In its latest issue
(March 2021), European Comics Art
publishes a very interesting discussion between Fabrice Neaud and
Comics Journal provides on its website a
long interview with Fabrice Neaud.
It dates back to the 2010 Angoulême comics convention and
deals with the publication of a new edition of the third
volume of the Journal, among other things.
Ten pages in English
of the first Journal by Fabrice
Neaud, first published in France in 1996, are now available on the
Words without borders.
A complete english translation is on study: keep in touch to hear
more about it in a few monthes.
Great news: A full
story by Fabrice Neaud is available
Besides, it is one of his most moving and richest stories.
And, last but not least, it is available freely on
his publisher's website. Enjoy!
1994, Fabrice Neaud has been undertaking
an innovative and ambitious task: drawing his autobiography, his
diary, in comics. After four books, he is now seen as one of the
most interesting authors among French comics authors. The reasons
for this are numerous. Let me just give you a handful of them: the
more obvious ones, those you discover after but a few pages are
his beautiful drawing and the richness of the topics he deals with.
There are many other reasons: his composition skills, the variety
of ways in which he tells his stories, the diversity of his sources
of inspiration, from John Sebastian Bach
to David Hockney, from Grünewald
to Dave Mc Kean. Like many true innovators,
his talent is deeply rooted in quite a classical tradition. His
description of passion, his social commentaries, his depiction of
many pitfalls of our society, his pointing out at any kind of poverty
(social, intellectual or affectionnal), his views on arts and comics
are only some points of interest.
...Unfortunately his works are not translated into
English yet... I hope this website will give some non French-speaking
readers a hint of the richness of this talented artist. And I hope
also that his comics will be translated in a few years...
"The most complex and accomplished example
of the BD autobiography genre is Fabrice Neaud's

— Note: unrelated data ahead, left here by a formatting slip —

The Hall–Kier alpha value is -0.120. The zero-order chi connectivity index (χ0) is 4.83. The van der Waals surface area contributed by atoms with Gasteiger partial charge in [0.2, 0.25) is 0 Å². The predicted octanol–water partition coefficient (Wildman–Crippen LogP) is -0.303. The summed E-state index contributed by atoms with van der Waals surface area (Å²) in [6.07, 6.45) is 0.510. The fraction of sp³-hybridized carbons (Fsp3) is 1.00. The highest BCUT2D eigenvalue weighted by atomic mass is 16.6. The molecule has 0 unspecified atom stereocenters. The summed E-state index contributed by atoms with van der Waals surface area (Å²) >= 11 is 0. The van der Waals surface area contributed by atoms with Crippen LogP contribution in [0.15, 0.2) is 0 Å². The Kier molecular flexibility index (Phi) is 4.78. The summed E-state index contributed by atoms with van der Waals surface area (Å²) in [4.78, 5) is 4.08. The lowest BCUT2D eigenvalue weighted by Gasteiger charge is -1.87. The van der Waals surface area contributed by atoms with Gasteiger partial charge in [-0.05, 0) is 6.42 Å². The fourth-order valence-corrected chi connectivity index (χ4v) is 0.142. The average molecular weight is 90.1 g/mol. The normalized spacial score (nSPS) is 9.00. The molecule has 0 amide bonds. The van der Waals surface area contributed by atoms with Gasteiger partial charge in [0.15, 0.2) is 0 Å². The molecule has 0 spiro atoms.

four-volume Journal (1996-2002). Neaud's
realist graphic style offers, in places, an almost forensic rendition
of life in an averagely homophobic small town, while elsewhere his
experiences of marginality and of euphoria or rejection in a number
of relationships are conveyed through metaphor or through blurred
Ann Miller (2003).
'Bande dessinée' in Hugh Dauncey
(ed.), French Popular Culture, an Introduction. London: Arnold.
This website is the translation of some parts of
a French site. In the original
website, you can find much more information and a few more illustrations...
And now, enjoy this website!
Sébastien Soleille (SeBso)
This site is regularly updated (latest update on
May 5, 2021). Come and give a look from time to time!
May 1, 2021
Update of the bibliography
and of the Links.
July, 25th 2012
Update of the bibliography
to include Fabrice Neaud new science
fiction comics, Nu Men.
April, 15th 2010
Update of the bibliography;
link to the
english version of Émile.
May, 5th 2006
I added a page about 'The City of
Trees', the story released in 'Japan (as viewed by 17 authors)'
February, 7th 2005
I translated into English a second short story, "Upside
November, 17th 2004
I translated into English a first short story, "Credo".
October, 16th 2004
The English version of the website is online.
February, 10th 2003
The French version of the website is online.